My work is concerned with understanding social change in relation to sustainability, through a focus on everyday life and the socio-technical systems that shape it. My research engages with geographical and sociological theories of practice, materiality and everyday life, as well as with science and technology studies, and literature on the structures and processes of governing. Research and writing has covered issues relating to biodiversity, waste, food, mobility and energy.
Current funded research takes this programme forward through two projects:
DEMAND: Dynamics of Energy, Mobility and Demand
The DEMAND centre sets out to advance understanding of the processes and dynamics through which energy demand is constituted, and identify the opportunities for tackling it. The centre is a collaboration across of 9 academic institutions, led by Lancaster University, with non-academic partners including the European Centre and Laboratories for Energy Efficiency Research, the International Energy Agency and Transport for London. It has funding from the Research Councils UK Energy Programme for 5 years from summer 2013. I am co-investigator in the centre, and leading the University of Sheffield’s contribution to it.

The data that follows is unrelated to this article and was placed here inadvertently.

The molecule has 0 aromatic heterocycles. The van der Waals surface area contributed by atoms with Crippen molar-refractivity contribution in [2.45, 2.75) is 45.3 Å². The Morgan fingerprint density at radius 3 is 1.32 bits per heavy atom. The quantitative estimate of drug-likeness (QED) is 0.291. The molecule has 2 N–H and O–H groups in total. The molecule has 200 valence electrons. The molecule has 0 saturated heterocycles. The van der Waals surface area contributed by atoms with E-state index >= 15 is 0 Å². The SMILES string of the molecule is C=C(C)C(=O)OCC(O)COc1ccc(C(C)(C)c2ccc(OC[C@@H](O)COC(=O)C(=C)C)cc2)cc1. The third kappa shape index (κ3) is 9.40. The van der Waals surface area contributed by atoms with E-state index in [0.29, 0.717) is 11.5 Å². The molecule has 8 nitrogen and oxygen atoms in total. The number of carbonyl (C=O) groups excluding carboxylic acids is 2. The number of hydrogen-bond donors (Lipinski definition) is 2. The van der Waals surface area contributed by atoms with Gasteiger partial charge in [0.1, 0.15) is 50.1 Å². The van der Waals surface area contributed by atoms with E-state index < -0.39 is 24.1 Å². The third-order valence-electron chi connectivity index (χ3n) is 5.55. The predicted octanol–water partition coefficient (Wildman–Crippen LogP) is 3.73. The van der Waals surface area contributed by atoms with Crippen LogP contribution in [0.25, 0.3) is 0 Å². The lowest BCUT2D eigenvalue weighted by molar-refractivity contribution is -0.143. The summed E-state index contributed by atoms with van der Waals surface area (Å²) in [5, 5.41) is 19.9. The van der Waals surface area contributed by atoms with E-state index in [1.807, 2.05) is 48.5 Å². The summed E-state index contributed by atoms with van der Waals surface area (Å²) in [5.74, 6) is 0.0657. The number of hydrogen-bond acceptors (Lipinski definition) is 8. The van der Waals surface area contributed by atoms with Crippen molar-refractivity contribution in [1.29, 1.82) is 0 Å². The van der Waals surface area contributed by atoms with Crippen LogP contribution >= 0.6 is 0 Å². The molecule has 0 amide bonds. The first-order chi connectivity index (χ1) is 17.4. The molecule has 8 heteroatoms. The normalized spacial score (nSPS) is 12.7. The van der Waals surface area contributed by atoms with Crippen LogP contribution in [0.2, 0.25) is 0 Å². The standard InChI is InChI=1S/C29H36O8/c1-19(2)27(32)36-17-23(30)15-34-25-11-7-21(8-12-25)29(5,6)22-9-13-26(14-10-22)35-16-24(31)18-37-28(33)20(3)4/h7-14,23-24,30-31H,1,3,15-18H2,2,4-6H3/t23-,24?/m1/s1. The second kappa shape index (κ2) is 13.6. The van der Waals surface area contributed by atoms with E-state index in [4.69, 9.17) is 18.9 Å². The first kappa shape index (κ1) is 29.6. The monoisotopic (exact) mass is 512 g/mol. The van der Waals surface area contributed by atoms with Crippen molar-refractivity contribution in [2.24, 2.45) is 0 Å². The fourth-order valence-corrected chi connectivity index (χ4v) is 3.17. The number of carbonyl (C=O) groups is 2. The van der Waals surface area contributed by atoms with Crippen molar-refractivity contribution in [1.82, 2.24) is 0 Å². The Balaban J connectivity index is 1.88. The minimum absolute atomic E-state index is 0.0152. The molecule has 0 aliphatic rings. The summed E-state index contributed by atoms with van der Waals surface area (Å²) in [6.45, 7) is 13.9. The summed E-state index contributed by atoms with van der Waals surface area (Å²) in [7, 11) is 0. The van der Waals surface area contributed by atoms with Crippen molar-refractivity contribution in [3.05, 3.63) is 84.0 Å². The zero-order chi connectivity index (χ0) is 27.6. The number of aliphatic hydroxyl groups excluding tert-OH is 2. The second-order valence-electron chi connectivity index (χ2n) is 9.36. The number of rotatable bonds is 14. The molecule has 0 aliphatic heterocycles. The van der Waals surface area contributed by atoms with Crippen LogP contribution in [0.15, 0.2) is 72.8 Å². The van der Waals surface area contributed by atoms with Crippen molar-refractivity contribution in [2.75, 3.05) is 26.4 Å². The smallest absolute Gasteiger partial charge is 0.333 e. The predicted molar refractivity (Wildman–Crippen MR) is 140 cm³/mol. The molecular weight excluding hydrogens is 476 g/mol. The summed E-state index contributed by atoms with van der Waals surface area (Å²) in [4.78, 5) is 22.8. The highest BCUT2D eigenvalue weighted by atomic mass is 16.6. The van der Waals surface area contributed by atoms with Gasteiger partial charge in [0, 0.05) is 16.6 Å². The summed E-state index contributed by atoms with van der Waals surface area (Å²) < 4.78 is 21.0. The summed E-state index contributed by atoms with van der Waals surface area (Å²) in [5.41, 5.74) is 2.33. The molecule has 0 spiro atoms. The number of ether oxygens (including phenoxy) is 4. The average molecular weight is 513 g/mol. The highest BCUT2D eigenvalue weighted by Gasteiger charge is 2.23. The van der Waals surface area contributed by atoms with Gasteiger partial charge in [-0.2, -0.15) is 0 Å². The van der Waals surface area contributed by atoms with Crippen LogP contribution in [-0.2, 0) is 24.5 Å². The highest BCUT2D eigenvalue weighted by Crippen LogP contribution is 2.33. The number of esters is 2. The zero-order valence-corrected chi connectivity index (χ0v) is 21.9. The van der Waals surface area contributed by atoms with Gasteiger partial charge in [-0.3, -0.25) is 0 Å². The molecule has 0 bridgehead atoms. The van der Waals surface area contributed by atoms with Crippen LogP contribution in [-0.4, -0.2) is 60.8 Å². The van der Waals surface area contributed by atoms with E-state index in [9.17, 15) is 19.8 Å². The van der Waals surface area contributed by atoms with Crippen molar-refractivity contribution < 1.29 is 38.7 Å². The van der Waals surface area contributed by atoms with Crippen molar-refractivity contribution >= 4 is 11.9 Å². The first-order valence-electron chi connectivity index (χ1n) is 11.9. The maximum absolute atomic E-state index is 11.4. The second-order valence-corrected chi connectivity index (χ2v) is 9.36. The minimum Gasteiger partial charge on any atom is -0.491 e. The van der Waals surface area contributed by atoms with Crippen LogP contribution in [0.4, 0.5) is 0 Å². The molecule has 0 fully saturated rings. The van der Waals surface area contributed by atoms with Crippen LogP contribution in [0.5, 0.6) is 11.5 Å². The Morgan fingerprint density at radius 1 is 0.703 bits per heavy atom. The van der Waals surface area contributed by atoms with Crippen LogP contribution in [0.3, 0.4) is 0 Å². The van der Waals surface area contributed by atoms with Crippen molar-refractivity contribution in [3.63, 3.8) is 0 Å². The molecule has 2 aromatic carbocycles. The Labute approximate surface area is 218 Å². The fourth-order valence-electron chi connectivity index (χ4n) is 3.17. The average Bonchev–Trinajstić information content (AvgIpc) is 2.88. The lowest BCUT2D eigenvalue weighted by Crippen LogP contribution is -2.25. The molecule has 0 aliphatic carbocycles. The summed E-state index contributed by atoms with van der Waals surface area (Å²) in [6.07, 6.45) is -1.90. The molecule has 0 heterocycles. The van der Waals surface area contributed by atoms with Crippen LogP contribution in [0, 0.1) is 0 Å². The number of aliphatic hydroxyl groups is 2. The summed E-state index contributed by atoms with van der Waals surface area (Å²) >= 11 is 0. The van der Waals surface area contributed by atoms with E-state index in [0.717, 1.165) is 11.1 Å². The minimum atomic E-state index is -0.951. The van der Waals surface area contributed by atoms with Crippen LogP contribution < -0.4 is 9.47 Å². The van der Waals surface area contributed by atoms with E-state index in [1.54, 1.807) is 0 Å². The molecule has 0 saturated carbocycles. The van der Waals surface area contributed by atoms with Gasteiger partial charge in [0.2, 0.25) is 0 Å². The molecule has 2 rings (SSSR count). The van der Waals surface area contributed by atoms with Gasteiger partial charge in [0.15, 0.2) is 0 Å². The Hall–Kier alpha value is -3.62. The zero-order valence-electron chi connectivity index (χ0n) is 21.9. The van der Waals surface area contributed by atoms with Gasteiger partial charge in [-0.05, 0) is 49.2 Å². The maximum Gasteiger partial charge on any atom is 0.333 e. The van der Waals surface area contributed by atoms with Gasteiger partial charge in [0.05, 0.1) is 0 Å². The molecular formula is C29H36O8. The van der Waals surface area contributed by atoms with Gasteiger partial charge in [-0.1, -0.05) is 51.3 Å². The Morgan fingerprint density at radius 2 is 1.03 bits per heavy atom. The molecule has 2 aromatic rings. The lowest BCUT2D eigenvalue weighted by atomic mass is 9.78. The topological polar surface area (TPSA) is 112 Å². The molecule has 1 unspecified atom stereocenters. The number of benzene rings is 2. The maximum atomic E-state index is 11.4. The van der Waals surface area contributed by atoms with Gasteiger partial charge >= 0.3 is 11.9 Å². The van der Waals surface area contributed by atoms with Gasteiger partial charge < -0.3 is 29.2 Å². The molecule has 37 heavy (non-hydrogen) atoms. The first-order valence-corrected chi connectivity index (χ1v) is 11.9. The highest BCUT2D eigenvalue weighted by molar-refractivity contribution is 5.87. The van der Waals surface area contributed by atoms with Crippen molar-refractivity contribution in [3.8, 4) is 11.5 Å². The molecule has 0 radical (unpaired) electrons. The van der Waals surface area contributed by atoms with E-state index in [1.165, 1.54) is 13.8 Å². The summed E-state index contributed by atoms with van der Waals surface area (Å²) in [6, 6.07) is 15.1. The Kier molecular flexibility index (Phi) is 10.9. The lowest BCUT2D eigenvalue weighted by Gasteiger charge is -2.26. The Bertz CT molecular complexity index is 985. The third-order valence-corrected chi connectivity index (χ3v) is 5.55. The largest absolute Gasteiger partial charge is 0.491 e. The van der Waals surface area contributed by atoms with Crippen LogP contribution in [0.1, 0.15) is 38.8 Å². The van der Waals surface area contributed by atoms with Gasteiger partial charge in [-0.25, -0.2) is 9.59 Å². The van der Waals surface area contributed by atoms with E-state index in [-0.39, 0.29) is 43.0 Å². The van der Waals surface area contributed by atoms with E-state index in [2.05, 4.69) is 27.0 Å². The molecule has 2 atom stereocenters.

Solar energy for future societies
Solar energy for future societies is a four-year interdisciplinary project on which I am Co-Investigator. Funded by the Engineering and Physical Sciences Research Council the project brings together academics from Physics (including the Principal Investigator, Alastair Buckley), Electrical Engineering, Architecture and Human Geography. Working across disciplinary boundaries and with communities in South Yorkshire and in Bangladesh, the project sets out to develop new insights for the development and effective implementation of novel sustainable technologies. This project runs from late 2011 to 2015.